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Variant Variable Type
A Variant Variable can hold any time of data (string, integers, decimals, objects, etc.). If you don’t declare a variable type, your variable will be considered variant.
To declare an Variant variable, you use the Dim Statement (short for Dimension):
Dim varName as Variant
Dim rng as Variant
Then, to assign a value to a variable, simply use the equal sign:
varName = "John"
rng = Sheets(1).Range("A1")
Putting this in a procedure looks like this:
Sub strExample() 'declare the variants Dim strName As Variant Dim rng As Variant 'populate the variables strName = "Fred Smith" Set rng = Sheets(1).Range("A1") 'populate the sheet rng.Value = strName End Sub
If you run the code above, cell A1 in Sheet 1 will be populated with “Fred Smith”
By the names declared above, we could conclude that the varName would contain text, and the objSheet would contain a worksheet object. But actually, any type of data can be directed to the variable.
You could populate the variables declared above as follows and no error would occur.
varName = 6
objSheet - "Fred"
It is unusual to use variant variables and not considered good practice. On occasions, however, Variant variables are useful.
Declare Variant Variable at Module or Global Level
In the previous example, you declared the Variant variable within a procedure. Variables declared with a procedure can only be used within that procedure.
Instead, you can declare Variant variables at the module or global level.
Module level variables are declared at the top of code modules with the Dim statement.
These variables can be used with any procedure in that code module.
Global level variables are also declared at the top of code modules. However, instead of using the Dim statement, you use the Public statement to indicate that the string variable is available to be used throughout your VBA Project.
Public strName as Variant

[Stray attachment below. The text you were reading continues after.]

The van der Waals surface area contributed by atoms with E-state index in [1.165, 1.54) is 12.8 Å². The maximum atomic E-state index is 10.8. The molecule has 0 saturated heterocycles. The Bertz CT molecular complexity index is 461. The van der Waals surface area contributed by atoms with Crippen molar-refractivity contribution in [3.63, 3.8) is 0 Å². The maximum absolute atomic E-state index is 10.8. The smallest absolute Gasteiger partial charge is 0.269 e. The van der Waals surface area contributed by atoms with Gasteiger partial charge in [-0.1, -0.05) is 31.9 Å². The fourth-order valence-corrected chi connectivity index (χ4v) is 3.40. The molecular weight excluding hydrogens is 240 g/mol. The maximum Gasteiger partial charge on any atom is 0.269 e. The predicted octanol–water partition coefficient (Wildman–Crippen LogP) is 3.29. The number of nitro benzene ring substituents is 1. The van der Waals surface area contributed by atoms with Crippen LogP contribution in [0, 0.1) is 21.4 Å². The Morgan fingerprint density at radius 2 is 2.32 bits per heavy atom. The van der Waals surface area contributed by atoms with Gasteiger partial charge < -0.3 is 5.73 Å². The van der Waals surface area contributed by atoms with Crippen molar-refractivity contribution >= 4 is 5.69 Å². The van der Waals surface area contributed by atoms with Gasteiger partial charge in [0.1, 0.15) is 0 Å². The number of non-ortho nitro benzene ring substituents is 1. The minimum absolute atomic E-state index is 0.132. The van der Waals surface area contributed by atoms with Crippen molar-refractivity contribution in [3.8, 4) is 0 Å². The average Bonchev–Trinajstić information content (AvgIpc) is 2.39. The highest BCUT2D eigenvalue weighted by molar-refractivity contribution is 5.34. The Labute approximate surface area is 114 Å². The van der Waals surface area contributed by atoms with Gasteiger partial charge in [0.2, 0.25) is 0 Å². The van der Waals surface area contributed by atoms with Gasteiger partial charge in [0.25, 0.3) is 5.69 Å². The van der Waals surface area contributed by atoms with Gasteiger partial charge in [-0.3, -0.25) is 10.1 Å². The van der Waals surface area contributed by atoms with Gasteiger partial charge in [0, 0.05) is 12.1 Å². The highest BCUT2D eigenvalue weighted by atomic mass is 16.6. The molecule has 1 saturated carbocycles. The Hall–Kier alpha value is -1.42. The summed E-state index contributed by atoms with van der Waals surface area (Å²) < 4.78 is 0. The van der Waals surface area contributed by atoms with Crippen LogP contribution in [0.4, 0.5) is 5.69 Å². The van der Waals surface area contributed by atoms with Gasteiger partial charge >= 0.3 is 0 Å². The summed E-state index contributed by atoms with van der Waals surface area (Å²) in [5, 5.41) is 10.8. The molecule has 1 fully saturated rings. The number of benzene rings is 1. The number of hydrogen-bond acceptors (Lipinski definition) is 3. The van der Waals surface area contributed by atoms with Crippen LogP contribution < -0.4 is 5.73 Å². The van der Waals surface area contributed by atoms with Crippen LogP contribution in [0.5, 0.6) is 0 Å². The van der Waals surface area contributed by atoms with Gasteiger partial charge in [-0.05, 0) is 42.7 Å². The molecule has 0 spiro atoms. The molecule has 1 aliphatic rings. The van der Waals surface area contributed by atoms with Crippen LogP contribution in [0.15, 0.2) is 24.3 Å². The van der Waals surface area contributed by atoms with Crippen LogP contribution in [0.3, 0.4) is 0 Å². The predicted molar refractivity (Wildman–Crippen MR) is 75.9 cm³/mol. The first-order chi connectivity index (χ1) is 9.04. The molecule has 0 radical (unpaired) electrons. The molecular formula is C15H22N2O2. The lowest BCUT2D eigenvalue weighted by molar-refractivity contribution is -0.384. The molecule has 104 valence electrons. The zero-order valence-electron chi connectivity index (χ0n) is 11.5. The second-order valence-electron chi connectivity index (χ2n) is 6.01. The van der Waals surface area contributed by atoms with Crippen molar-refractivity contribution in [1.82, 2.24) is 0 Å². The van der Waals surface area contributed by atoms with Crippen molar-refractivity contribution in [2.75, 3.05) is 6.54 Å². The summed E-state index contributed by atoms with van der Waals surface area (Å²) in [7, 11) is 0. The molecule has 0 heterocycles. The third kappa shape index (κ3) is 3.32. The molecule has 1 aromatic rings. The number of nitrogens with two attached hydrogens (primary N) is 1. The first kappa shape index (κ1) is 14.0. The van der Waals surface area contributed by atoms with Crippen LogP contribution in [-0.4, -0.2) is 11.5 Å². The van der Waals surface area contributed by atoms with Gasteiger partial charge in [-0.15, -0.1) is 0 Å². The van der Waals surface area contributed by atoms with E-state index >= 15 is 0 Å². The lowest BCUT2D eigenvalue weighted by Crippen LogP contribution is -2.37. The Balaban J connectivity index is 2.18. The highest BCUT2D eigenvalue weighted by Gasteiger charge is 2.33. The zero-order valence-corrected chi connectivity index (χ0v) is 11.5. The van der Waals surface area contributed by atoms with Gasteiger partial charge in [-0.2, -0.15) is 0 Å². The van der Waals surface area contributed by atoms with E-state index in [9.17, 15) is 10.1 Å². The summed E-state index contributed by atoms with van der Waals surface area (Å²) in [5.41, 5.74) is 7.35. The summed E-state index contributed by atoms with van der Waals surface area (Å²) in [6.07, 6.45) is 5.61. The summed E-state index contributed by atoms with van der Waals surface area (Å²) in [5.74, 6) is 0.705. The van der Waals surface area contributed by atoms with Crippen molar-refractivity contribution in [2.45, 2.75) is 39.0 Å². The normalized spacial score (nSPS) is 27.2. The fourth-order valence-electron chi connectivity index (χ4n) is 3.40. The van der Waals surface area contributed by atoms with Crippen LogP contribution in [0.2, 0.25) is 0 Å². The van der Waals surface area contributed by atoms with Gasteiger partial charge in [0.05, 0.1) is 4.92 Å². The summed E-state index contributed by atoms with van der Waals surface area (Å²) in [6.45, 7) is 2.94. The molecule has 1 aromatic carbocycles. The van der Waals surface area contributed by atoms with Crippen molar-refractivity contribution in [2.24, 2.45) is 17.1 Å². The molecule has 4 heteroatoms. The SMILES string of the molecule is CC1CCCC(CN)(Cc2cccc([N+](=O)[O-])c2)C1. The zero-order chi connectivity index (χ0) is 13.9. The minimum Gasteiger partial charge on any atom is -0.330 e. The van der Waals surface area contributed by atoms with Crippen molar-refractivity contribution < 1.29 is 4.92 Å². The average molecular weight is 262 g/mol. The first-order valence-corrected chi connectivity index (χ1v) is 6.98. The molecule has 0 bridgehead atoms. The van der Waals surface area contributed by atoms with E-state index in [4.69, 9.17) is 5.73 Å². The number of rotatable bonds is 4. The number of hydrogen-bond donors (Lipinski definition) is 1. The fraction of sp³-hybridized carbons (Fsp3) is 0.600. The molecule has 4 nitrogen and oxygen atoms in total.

If you declared the variant variable at a module level and used in a different module, an error would occur.
If you had used the Public keyword to declare the variant variable, the error would not occur and the procedure would run perfectly.
Using a Variant to populate Excel
Consider the following procedure:
Sub TestVariable 'declare a string to hold the product name Dim strProduct as string 'declare an integer to hold the product quantity Dim iQty as integer 'declare doubles to hold the product price, and total price Dim dblPrice as Double Dim dblTotal as Double 'populate the variables strProduct = "All Purpose Flour" iQty = 3 dblPrice = "$5.00" dblTotal = "$15.00" 'populate the Excel sheet Range("A1") = strProduct Range("A2") = iQty Range("A3") = dblPrice Range("A4") = dblTotal End Sub
When we run this code, the following error occurs.
You cannot put a dollar sign into the variable as the variable is declared as a Double, and therefore cannot store string values.
Declare dblPrice and dblTotal as Variants which means you are not restricted to a data type.
Dim dblPrice as Variant
Dim dblTotal as Variant
Re-run the code and the data will appear in the Excel sheet as it should.
Note that the data entered in A4 and A5 are automatically then converted by Excel to numbers.
Declaring a Dynamic Array
Variant variables are also useful when you are declaring a dynamic array as they allow the size of the array to change during run-time.
With a Variant Array, you do not need to define the array size. The size will automatically adjust.
Sub VariantArray() Dim arrList() As Variant 'Define Values arrList= Array(1, 2, 3, 4) 'Change Values arrList= Array(1,2,3,4,5,6) 'Output Position 4 MsgBox arrVar(4) End Sub
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